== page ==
[Note 6/25/17:  A couple of readers have pointed out that this is not the whole story.  It would have been more correct to say that the newest M8N modules are not usable with the publicly available versions of u-blox firmware and RTKLIB.  It turns out that u-blox did not use a particularly sophisticated method to scramble the debug messages and there are now several modified versions of u-blox firmware and RTKLIB floating around that have been hacked to unscramble the messages.  I don’t want to get into the question of ethics or legality of using these codes but just say that I personally am less comfortable using the debug messages in the modules where u-blox has made an obvious attempt to prevent this and have avoided any use of them at least for the time being.]

Configuring the GPS receiver

At this point, the GPS receiver is connected to your PC through the USB port and is ready to configure and verify that all is working OK.

Ublox provides a nice evaluation software package for Windows called u-center that makes this very easy.  You can download it for free from here.  It makes it easy to explore all the configuration options for your receiver and make sure everything is working properly before we move to RTKLIB.

After you have downloaded the program and started it up, use the “Port” option in the “Receiver” tab to select the USB port that the receiver is connected to.  It will probably be the only option, and in my case it is “COM3”.

[Update 11/27/16:  If you don’t see your receivers listed in the Port menu it is probably related to some recent windows driver changes from COM ports to location sensors.  See this post for details]

You should see the connection status box at the bottom of the window go to green and list the baud rate that the receiver is configured for, probably 9600 baud if you haven’t changed it.  If everything is working properly, you should now be able to click on the various display icons and see sky positions, signal strengths, status, etc for all the satellites the receiver is tracking.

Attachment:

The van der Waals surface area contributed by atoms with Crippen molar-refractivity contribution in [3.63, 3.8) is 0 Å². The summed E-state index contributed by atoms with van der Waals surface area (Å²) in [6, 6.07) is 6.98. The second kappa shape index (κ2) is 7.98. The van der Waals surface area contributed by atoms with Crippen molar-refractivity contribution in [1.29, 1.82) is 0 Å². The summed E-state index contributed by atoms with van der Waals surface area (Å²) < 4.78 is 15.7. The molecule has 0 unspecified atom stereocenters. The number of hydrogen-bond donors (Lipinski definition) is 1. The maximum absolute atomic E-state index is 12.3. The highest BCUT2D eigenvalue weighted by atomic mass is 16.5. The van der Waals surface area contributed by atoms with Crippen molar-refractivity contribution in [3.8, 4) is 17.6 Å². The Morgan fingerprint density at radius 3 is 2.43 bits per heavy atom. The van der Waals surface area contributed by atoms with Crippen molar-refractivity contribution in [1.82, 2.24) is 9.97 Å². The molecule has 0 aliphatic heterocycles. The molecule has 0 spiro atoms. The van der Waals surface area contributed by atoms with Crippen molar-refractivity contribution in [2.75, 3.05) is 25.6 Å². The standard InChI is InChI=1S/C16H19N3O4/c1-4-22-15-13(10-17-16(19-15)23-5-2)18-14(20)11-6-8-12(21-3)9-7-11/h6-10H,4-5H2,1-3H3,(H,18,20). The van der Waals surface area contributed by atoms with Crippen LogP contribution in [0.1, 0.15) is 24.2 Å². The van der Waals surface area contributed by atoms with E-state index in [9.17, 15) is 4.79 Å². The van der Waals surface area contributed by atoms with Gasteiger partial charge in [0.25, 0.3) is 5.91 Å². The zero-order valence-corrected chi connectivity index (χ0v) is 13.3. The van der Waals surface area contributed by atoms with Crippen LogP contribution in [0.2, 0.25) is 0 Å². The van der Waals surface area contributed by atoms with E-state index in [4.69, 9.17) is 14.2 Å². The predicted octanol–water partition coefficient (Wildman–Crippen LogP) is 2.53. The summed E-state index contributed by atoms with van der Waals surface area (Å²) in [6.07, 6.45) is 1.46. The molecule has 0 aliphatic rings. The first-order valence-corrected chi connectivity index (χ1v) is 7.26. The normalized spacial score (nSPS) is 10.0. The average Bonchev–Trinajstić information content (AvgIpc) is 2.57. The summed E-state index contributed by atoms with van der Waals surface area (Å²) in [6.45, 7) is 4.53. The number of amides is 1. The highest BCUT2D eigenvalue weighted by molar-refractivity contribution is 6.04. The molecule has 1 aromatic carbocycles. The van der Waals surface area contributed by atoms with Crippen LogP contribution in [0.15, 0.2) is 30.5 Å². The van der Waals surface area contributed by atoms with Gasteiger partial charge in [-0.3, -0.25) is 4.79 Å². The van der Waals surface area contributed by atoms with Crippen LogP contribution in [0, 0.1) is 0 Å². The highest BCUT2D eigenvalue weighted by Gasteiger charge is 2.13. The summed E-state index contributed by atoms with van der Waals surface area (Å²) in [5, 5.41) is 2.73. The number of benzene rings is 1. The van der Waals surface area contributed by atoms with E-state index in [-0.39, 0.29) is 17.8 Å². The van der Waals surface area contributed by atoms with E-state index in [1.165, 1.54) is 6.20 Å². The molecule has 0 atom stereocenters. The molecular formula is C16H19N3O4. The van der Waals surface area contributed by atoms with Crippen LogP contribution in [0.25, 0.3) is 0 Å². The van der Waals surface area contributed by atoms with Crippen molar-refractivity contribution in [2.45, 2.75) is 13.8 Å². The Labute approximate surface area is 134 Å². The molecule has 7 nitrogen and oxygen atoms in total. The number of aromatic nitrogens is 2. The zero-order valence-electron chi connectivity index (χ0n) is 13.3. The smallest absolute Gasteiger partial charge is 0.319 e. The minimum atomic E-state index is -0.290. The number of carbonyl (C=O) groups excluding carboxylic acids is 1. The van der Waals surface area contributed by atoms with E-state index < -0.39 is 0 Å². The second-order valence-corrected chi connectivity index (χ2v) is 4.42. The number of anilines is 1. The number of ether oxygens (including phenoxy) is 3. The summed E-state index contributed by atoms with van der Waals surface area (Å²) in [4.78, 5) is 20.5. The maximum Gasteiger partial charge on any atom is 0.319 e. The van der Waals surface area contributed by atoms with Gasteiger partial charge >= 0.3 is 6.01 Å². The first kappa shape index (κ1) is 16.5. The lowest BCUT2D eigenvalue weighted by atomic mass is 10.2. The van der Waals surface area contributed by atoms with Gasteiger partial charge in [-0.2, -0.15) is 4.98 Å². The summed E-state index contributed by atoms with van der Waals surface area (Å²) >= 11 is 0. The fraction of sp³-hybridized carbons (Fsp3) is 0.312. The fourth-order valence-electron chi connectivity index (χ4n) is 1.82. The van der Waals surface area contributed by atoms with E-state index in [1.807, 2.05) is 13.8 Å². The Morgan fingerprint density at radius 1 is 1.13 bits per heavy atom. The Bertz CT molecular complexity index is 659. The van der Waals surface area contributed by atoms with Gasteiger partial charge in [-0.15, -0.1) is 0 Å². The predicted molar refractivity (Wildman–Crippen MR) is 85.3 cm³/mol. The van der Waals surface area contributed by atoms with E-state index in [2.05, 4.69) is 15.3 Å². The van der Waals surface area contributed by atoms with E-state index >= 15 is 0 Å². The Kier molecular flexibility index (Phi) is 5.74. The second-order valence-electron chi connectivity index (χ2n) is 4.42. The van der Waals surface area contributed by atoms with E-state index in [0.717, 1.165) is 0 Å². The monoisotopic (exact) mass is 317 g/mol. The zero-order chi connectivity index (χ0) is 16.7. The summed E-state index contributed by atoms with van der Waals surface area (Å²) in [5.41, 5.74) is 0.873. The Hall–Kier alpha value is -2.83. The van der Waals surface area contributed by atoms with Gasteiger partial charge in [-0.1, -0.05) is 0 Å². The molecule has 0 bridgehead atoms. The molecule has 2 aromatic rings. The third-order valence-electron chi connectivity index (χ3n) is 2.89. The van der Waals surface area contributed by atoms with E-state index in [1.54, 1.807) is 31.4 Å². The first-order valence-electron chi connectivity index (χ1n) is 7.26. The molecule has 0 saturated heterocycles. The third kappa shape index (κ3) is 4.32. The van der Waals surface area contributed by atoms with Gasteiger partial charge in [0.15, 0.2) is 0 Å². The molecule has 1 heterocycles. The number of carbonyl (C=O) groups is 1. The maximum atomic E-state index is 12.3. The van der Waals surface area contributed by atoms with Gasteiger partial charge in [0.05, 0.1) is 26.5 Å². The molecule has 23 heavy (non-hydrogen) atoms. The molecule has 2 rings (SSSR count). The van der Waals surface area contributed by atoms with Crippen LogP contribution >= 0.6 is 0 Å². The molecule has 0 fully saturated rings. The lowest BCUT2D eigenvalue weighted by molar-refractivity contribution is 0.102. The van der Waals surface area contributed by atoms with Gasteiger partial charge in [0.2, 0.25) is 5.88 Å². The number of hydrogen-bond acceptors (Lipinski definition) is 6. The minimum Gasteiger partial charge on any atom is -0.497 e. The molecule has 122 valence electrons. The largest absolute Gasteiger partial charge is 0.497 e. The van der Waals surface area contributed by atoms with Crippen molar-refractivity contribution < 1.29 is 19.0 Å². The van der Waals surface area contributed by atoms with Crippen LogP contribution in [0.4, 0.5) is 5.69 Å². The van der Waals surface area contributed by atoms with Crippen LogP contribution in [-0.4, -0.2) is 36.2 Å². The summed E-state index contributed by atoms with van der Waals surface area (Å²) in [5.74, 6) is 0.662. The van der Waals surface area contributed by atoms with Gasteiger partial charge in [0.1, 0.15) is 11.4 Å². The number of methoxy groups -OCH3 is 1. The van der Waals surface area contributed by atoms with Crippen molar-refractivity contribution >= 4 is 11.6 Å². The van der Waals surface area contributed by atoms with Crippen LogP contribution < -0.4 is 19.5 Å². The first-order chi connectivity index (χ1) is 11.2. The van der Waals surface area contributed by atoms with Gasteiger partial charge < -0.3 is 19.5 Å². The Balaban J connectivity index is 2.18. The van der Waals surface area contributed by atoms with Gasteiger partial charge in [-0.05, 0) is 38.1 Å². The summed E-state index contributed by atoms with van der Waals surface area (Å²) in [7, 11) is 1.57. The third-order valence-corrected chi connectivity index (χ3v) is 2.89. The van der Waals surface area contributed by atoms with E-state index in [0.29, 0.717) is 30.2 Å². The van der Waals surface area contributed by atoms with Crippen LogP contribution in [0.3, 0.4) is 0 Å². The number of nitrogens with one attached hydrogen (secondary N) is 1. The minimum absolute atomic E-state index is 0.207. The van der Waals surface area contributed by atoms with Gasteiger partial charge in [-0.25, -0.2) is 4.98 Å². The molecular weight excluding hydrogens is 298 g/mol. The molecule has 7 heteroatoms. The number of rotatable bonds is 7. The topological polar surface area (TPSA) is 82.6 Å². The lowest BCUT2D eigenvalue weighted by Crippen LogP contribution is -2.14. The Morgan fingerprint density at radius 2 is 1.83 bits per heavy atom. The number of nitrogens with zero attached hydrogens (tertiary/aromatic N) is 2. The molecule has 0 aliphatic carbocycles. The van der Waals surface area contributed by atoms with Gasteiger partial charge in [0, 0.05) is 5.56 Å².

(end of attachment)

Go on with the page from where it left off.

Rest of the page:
To configure the receiver, select the “Configuration View” from the View menu.   All of the receiver configuration options for this receiver will appear in the menu and you can read what the currently is set to with the “Poll” button or change the configuration by changing the settings and hitting “Send”.  For details on what all these settings mean, see the Neo-M8 Receiver Description.

I recommend first increasing the baud rate to something faster than the 9600 default.  I found 115200 worked fine with my setup.  To do this, select “PRT” from the “Configure” window and set the “Baudrate” field to 115200, then  select the “Send” button at the bottom of the page.  You may need to re-select the port to let the eval software match its baudrate to the receiver.

 

 

ucenter1

 

Next, select the “Messages View” from the “View” tab.  From here, you can see which NMEA messages are enabled and being output by the receiver.  The enabled messages are displayed in bold.  You may want to disable all of them to reduce unnecessary information from being continuously transferred over the serial port.  We will be using Ublox specific binary messages for RTKLIB so do not need any of the NMEA messages enabled.  Be aware, though, that the eval software is using these messages, so if you disable them, the display windows will stop updating.  To enable or disable a message, right click on it and select the appropriate action.

Once you have the receiver configured properly, you will want to save the settings to the on-board flash.  Do this from the “CFG” menu item on the “Configuration View” by selecting “Save current configuration” and then the “Send” button.

We still need to enable the raw receiver outputs for pseudorange and carrier phase, but since they require using unsupported commands, we will do that from RTKLIB.